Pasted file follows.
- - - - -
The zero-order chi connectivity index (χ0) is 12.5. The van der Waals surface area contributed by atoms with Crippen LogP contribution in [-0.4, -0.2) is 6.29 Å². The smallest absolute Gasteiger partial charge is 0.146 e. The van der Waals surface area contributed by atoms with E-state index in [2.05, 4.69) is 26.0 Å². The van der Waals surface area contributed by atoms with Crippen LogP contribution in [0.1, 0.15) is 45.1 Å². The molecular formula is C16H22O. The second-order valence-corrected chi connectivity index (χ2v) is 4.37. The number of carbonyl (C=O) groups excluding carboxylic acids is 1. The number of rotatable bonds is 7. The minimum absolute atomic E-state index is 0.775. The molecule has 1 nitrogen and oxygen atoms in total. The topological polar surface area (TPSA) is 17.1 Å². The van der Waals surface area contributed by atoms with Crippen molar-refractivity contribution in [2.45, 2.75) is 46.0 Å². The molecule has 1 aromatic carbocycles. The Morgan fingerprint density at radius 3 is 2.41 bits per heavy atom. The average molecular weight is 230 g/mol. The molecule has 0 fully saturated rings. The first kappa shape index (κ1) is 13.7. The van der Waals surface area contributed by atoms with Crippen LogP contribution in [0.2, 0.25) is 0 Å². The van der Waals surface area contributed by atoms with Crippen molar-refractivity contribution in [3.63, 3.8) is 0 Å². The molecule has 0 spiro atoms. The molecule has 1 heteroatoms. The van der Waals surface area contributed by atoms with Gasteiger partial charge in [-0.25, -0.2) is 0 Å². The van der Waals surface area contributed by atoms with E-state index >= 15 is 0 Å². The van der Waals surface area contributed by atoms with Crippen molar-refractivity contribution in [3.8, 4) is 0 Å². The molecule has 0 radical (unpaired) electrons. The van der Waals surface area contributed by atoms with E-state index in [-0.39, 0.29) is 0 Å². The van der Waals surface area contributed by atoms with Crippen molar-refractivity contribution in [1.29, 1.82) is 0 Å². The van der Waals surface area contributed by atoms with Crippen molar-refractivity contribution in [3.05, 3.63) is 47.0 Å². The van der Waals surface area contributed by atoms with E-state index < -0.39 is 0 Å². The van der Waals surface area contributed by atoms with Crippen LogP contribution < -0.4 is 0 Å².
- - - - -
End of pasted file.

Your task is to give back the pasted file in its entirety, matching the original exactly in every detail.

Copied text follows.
The zero-order chi connectivity index (χ0) is 12.5. The van der Waals surface area contributed by atoms with Crippen LogP contribution in [-0.4, -0.2) is 6.29 Å². The smallest absolute Gasteiger partial charge is 0.146 e. The van der Waals surface area contributed by atoms with E-state index in [2.05, 4.69) is 26.0 Å². The van der Waals surface area contributed by atoms with Crippen LogP contribution in [0.1, 0.15) is 45.1 Å². The molecular formula is C16H22O. The second-order valence-corrected chi connectivity index (χ2v) is 4.37. The number of carbonyl (C=O) groups excluding carboxylic acids is 1. The number of rotatable bonds is 7. The minimum absolute atomic E-state index is 0.775. The molecule has 1 nitrogen and oxygen atoms in total. The topological polar surface area (TPSA) is 17.1 Å². The van der Waals surface area contributed by atoms with Crippen molar-refractivity contribution in [2.45, 2.75) is 46.0 Å². The molecule has 1 aromatic carbocycles. The Morgan fingerprint density at radius 3 is 2.41 bits per heavy atom. The average molecular weight is 230 g/mol. The molecule has 0 fully saturated rings. The first kappa shape index (κ1) is 13.7. The van der Waals surface area contributed by atoms with Crippen LogP contribution in [0.2, 0.25) is 0 Å². The van der Waals surface area contributed by atoms with Crippen molar-refractivity contribution in [3.63, 3.8) is 0 Å². The molecule has 0 spiro atoms. The molecule has 1 heteroatoms. The van der Waals surface area contributed by atoms with Gasteiger partial charge in [-0.25, -0.2) is 0 Å². The van der Waals surface area contributed by atoms with E-state index >= 15 is 0 Å². The van der Waals surface area contributed by atoms with Crippen molar-refractivity contribution in [3.8, 4) is 0 Å². The molecule has 0 radical (unpaired) electrons. The van der Waals surface area contributed by atoms with E-state index in [-0.39, 0.29) is 0 Å². The van der Waals surface area contributed by atoms with Crippen molar-refractivity contribution in [1.29, 1.82) is 0 Å². The van der Waals surface area contributed by atoms with Crippen molar-refractivity contribution in [3.05, 3.63) is 47.0 Å². The van der Waals surface area contributed by atoms with E-state index < -0.39 is 0 Å². The van der Waals surface area contributed by atoms with Crippen LogP contribution < -0.4 is 0 Å².